The Bliss In Being A Person With A Crippled Sense Of Socializing

It’s been quite a long while since I last posted something at WordPress. No, I didn’t start to hate it or something of that sort, though, at once, one might sense a sort of a pejorative charge towards social networking in this text that I actually wrote in a sort of irritation that had been draining my mouth of all the taste for a while now. I stopped visiting Facebook. Too much of abusive posts by pseudo-intellectuals has always pumped up a little bile up my throat from my gut, which, as it seems, churns uncomfortably when I am not really able to express the hatred that I gently tame for these hardly-inspiring inspirational posts.

These facets of some sort of chagrin not expressed were nothing, but consequences of a very odd, humiliating and a rather less intense moment that was more like a sort of epiphany for me. There were no other belligerents; only me.

Three months of a sort of a customary holiday after my state examinations within the walls of my home, and hardly any conversation with any of my colleagues or juniors or friends or whatsoever, save my mother and my father and my sister, aggravated the condition of my ailing sense of socialization. Around twelve years of my school life seem to have simply flown by. I have changed nine schools, and I can remember the names of none of my friends. I admit that I have been a social misfit ever-since I was a child. Mind you, never an outcast. I didn’t fit in because of my habit to judge people. I have been bad at it, but I can write a thesis giving you very accurate, detailed and , God forgive my conceitedness, interesting sketches of all the characters I have come across.

In any case, I realized, as if I had a stroke of vision or a dream or realization or revelation or whatever that might suit you,  that one of the many causes that make me a social misfit and the major reason of people not really flocking about me in the first place is my sense of communication.

I write well, God forgive my vanity, but when it comes to speaking, I can’t really express the simplest of expressions without a little stammer and a single, yet momentous grammatical error. Words just don”t come to my lips. A teacher, a very brilliant one, once pointed out to me this fact, to which I didn’t pay much attention. It struck me about a week ago. That my thoughts very scrambled, all jumbled up. And I liked to perform with speed but I realized then that I have always compromised efficiency because of that.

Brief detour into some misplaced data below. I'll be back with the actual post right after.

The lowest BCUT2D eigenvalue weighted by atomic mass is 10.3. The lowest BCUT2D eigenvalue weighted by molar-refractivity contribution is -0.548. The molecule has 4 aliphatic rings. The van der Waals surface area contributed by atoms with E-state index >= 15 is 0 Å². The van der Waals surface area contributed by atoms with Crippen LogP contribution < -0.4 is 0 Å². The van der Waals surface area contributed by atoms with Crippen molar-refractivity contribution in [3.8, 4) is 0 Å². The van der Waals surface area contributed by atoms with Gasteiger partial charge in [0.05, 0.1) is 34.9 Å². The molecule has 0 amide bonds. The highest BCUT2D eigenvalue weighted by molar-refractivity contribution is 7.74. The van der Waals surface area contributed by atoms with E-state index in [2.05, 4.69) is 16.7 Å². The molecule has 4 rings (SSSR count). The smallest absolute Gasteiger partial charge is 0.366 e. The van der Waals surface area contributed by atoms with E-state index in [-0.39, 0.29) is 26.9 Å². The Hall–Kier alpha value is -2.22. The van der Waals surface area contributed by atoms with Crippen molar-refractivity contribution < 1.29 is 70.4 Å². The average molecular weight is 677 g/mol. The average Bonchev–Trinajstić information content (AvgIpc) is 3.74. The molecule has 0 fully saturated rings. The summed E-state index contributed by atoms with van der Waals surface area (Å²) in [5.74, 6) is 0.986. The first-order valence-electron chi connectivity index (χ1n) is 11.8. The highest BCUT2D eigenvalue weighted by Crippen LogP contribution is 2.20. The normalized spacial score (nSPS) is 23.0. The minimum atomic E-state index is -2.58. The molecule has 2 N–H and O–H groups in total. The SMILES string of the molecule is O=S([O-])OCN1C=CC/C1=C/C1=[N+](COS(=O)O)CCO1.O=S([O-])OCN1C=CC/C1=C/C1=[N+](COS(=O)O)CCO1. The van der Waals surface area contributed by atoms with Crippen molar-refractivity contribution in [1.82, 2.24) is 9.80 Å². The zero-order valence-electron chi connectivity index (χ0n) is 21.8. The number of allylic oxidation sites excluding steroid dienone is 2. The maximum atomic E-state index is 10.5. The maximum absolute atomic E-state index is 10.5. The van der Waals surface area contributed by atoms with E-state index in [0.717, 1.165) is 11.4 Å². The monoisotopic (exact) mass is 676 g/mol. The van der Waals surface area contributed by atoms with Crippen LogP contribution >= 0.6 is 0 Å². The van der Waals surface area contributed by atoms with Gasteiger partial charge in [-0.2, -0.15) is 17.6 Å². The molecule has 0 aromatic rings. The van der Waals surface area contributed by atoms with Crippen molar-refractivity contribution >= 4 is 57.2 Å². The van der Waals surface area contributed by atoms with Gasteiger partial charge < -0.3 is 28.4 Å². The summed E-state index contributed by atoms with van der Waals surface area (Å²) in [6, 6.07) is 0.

My parents do tell me to try and think clearly, and then speak carefully and slowly. I’d rather live my entire life like a mute and write down everything I’d to say. I admit I am a person with an extremely bad temperament, but again. I did give it a thought. And I am trying to improve myself.

I use very eloquent language, and my jokes aren’t easy to understand. For some reason or the other, I find it hard to stop myself.

But again, language is not the only thing, though it might be a vital element when you assess a person’s communication skills.

The second obstacle I find in my path to become a person with an impressive tongue is my attitude. I am not sure, but I think I don’t really attempt to conceal my contempt for someone. Concealing the truth has always been a hard task for me. I am polite, am humble, but not diplomatic. This, I think, pushes people away.

I hate chatting online with people I’d choose to meet face to face. It’s easy to handle them in person, because. Words are simply words. They cannot show the other person the twinkle in your eyes, or the slight impatience in your voice, or the ripples of laughter that escape as they are from your heart, so genuine that it’d simply infect the other. Relatives, for example. Actually, in my case, it’s my kinfolk only. One might use as many emoticons as possible. Or even type the longest of all the ‘hahaha’s. But that’s pretty stupid, I’d say.

Sadly enough, things do not run according to my wishes. Relatives who want to chat with me online do interpret my humble, non-eloquent, and simplest of replies to my indifference towards them. Internet connection, sometimes, decides to play the bad one, and my suddenly going offline, obviously, conveys to them my utter disrespect for them. And when you meet them in person, they’d surely raise that issue, and it happens a lot in Indian families. They’ll taunt me, ‘College has made you a high-headed young lady, nahin, madam?’ and laugh mercilessly. Miscommunication is a bad thing. I am a bit stubborn. I decided I’d rather not communicate.

I am somewhat of a dimwit. And extremely lazy. I don’t procrastinate things; I simply refuse to perform. I don’t promise you if I will highlight upon anything further that might give you an insight into my crippled sense of communication, but I can surely tell you that I am not a very enlightened being, and one must not really expect such sort of a self-introspection project  and study the conclusions at great detail, and prepare an essay, for a handful of people in this world of 7 point something something billion.

Kurosaki (2321 hours, Delhi, 7th of July, 2013)

 

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